A leaking pipe caused an electrical fire in the basement of the Cornell Arms apartments on Jan. 16, forcing residents to stay in hotel rooms, with friends or in their cars for up to two nights.
Several students woke up to a power outage in the building and a burning smell in the halls. They were instructed to pack a bag and evacuate shortly after with no idea of when they would be able to return.
“I was in the bathroom brushing my teeth or something, and the power just went off. And I was like, ‘Oh, that's just Cornell,’ you know, we don't really worry about it,” Morgan White, a spring 2020 graduate said. “And then we were sitting there for like, maybe 30 minutes. It was still off, and I started to feel like I could smell like a rubbery, plastic burning smell.”
According to the Columbia Fire Department, a water pipe leaked onto the electrical equipment in the basement, causing a fire and shutting down the power in the building. When the department arrived, the fire alarms were not operational, potentially due to electrical issues from the leak, and the basement fire extinguishers were out of date.
With the power out and no heat, residents could not stay in the building and had to evacuate.
As students made their way up and down several flights of stairs to gather belongings and help other residents, the exit signs and stairwell lights were completely out.
“The emergency lights that are supposed to keep these stairwells safe during that time, started off in the morning as pretty dim, but by the evening, when everybody was actually evacuating, they were pretty much dead,” fourth-year geography student Ethan Magnuson said. “And so, people were having to navigate down 18-plus floors of stairs in complete darkness, using cell phone lights or flashlights.”
Cornell Arms management provided students who waited in the lobby with a hotel room; however, according to Magnuson, some tenants were sleeping in their cars.
The Daily Gamecock reached out to Cornell Arms property manager Crystal Wrenn on Jan. 17 and 24 for comment and is awaiting comment.
Tenants were instructed to speak with the manager prior to leaving the apartment, but some students were concerned about the spread of COVID-19 when a crowd began to form.
“We all just had to wait in the lobby until the manager would talk to us. We weren't supposed to go without talking to her first, but she was on the phone, there were firefighters and everybody everywhere,” fourth-year international business and accounting student Leah Roberts said. “So that was a little bit concerning, considering we're in the middle of a pandemic.”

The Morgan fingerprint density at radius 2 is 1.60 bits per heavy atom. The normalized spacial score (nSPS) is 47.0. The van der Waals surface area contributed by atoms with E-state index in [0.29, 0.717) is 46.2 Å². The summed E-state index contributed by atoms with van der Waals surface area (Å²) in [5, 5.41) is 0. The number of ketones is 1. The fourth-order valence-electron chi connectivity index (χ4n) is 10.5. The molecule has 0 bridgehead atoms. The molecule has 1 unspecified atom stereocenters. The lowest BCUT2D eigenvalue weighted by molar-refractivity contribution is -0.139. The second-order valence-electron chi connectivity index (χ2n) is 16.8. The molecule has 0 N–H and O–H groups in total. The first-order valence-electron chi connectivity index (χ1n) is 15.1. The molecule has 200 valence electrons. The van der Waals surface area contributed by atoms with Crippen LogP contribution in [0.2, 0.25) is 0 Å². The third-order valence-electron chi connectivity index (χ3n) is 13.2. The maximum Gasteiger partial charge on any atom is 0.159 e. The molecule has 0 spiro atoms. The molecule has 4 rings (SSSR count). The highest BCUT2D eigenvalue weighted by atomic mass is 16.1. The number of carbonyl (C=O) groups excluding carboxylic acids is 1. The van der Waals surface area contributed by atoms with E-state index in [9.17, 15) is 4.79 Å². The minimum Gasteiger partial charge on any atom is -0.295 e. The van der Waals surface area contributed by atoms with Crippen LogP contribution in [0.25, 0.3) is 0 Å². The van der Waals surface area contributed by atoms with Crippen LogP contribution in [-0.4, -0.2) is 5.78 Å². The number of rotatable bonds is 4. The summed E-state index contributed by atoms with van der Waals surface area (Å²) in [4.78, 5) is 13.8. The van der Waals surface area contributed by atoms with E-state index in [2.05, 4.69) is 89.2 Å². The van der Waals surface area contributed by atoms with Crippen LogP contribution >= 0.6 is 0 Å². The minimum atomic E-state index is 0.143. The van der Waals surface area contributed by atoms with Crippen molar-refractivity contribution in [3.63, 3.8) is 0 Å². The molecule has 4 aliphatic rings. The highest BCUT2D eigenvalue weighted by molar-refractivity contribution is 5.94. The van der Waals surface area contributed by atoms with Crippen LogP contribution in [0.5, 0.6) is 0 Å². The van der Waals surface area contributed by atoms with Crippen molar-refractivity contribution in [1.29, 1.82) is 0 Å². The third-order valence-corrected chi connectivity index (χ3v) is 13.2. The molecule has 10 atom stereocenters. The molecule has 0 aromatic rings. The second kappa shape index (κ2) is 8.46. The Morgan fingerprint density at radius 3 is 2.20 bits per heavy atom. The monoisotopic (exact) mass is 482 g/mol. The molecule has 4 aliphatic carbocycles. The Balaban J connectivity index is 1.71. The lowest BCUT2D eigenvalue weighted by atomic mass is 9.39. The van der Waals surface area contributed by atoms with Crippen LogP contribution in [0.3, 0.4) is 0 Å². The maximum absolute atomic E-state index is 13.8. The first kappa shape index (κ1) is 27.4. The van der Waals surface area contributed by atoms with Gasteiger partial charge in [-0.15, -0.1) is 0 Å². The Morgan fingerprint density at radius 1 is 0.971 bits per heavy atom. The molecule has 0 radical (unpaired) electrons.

The management team at Cornell Arms did not communicate with any of the tenants about the fire or evacuation, according to White. With the lack of information, the tenants began adding each other to a GroupMe to make sure everyone knew what was going on. As of Jan. 22, the GroupMe had 55 members.
“We took a group chat that used to be just a couple people that we knew," Magnuson said. "We've started adding as many people as we can — tenants from all up and down the apartment to try to get everybody connected and inform them of things that Cornell Arms is not informing them of, such as where to go for specific resources and how long we're going to be in the hotels."
Residents were allowed to re-enter the building on the evening of Jan. 17 after the electrical system and boilers to supply heat were fixed, though many residents returned Jan. 18. The fire department will follow up to ensure Cornell Arms stays up to code, according to Michael DeSumma, the department's public information officer.
This is not the first incident that has occurred at Cornell Arms, Fire Marshal George Adams said. In 2015, the fire department responded to a fire in the building. When they attempted to use the standpipe system as a response to put out the fire, it burst.
Current residents are upset with how Cornell Arms management handled the situation. According to White, the property manager told residents she would not be sending out an email or calling any tenants to inform them of the situation. Residents were instructed to call an emergency number themselves to find out when they would be able to move back into their apartments.
As a response, several tenants have put together a list of things they want Cornell Arms to address.
“We're going to try to put pressure together on the management to fix these problems and some of the other major problems at Cornell,” Magnuson said.
The list includes repaying rent for the days that residents were unable to use their apartments, place fire extinguishers in every unit, ensure the fire system works and repair water damage. Magnuson said they might consider a class action lawsuit if residents feel it is necessary.